Research indicates that the therapeutic alliance (i.e., the trust between a therapist and client that allows them to work together effectively) is a major contributor to successful treatment outcomes, so it’s important for clients to find a therapist whose practice is a good “fit” for them. It’s not unusual for therapy styles to be as varied as the individual practitioners themselves, so clients may need to “shop around” in order to find a specific therapist whose treatment style is well-aligned with their goals and presenting concerns.
My treatment approach is based in lifespan developmental psychology and modeled after Cognitive Behavioral Therapy (CBT) and Functional Family Therapy (FFT). I view the therapeutic relationship as a collaborative process that requires time, commitment, and effort from both parties. Although I may have more training with assessment, diagnosis, and psychotherapy, my clients are the experts on themselves, their experiences, and their current circumstances. As my ultimate goal is to help clients define, plan, achieve, and maintain positive change in their lives, their active participation is the most crucial part of this process.
General Therapy Model
This model illustrates the different levels on which we as individuals experience our reality: biology, emotion, cognition, behavior, and boundaries. At any given moment, in any given situation, we are having experiences simultaneously across all of these different levels. Additionally, any problems or issues arising on a single level can impact functioning on the others (e.g., an angry thought leads to an aggressive behavior which disrupts a relationship in our environment), creating the potential for a “downward spiral” of dysfunction.
In therapy, I work with my clients to cultivate a greater understanding of the things they are experiencing on each of these levels and how those different processes are impacting their well-being. We also focus on learning a variety of level-specific skills so that client’s feel better equipped to respond to different stressors in a variety of ways.
Phases of Therapy
My style of therapy is designed to move through 3 phases over the course of treatment, with an optional 4th phase of treatment for clients who wish to remain in therapy after their initial goals have been accomplished. In addition to the individual achievements that my clients want to accomplish in therapy, each phase has specific goals:
Phase I: Investigation
The Investigation phase involves building rapport, applying clients’ specific circumstances to the general therapy model, identifying unique variables and patterns associated with presenting problems, and improving clients’ understanding of their emotional symptoms and experiences, as well as their ability to articulate them in a more precise and accurate way.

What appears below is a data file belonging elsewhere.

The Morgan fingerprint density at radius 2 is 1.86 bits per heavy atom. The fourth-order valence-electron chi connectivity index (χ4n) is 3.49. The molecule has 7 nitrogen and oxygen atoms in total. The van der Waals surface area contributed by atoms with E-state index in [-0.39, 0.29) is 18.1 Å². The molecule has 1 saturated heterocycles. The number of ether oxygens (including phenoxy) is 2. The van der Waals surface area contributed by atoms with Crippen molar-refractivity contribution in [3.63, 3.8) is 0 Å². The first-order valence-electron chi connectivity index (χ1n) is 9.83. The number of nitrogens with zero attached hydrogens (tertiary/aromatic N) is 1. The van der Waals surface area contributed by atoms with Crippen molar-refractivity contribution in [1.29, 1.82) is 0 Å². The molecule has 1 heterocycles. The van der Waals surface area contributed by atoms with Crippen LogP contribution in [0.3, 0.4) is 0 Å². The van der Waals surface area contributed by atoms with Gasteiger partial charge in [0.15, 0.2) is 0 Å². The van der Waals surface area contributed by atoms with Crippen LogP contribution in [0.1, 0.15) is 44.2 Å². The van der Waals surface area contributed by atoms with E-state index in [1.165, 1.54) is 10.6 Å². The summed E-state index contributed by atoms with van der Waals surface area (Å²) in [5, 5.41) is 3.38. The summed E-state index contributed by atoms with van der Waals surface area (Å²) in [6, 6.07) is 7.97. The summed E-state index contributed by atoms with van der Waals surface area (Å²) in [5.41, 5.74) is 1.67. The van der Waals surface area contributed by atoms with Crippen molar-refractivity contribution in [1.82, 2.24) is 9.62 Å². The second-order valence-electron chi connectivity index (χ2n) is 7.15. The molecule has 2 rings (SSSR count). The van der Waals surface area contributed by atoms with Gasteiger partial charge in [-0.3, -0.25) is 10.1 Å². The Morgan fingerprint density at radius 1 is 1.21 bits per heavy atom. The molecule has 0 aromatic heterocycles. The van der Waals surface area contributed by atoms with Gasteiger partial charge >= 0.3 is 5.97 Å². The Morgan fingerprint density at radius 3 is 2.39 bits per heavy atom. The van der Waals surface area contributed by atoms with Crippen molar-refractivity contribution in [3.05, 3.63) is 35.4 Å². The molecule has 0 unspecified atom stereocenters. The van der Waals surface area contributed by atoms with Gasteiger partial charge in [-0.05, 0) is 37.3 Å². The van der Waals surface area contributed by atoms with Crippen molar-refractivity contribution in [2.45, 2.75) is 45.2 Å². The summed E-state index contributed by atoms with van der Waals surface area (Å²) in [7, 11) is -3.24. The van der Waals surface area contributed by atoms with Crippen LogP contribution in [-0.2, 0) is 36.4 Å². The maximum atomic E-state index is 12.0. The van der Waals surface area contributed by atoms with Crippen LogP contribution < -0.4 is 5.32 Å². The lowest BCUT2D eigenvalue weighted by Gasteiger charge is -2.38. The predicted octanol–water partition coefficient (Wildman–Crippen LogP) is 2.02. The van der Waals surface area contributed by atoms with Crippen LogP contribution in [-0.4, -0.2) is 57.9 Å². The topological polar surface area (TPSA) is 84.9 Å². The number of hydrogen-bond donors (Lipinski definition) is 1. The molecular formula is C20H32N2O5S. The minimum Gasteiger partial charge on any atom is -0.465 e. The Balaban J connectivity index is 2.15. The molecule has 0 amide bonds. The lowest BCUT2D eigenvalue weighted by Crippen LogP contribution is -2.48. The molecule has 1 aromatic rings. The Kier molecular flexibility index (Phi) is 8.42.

Phase 2: Intervention
During Intervention, clients learn specific techniques, skills, and strategies, both cognitive (e.g., thought stopping, bias labeling, reframes, reminders, etc.) and behavioral (e.g., communication training, assertiveness training, behavioral activation, graded task assignment, etc.). Clients then practice these skills as “homework” and therapy sessions focus on making adjustments as necessary to better adapt these practices for clients’ day-to-day living.
Phase 3: Integration
The third phase of therapy, Integration, focuses on preparing clients to transition out of therapy. With the reduction of initial symptoms and concerns through clients’ work in Phase 2, the new goal is to minimize the risk of relapse by increasing protective factors, broadening the scope of current coping skills, and linking clients with additional mental health resources if appropriate. For clients who do not continue on to the optional fourth phase of treatment, this phase should conclude with a formal termination session to mark the conclusion of therapy.
Phase 4: Maintenance
The final phase of therapy, Maintenance, is an optional extension of services that focuses on maintaining the changes accomplished in the previous 3 phases through a combination of reducing or eliminating additional environmental stressors, increasing engagement with supportive activities and relationships, and reinforcing a competence-centered self narrative. The goal of this phase is that clients will ultimately perceive themselves as capable of maintaining their progress and managing their mental health without the need for regular therapy appointments. Phase 4 should conclude with a formal termination session so that clients can reflect on their progress and achievements over the course of therapy.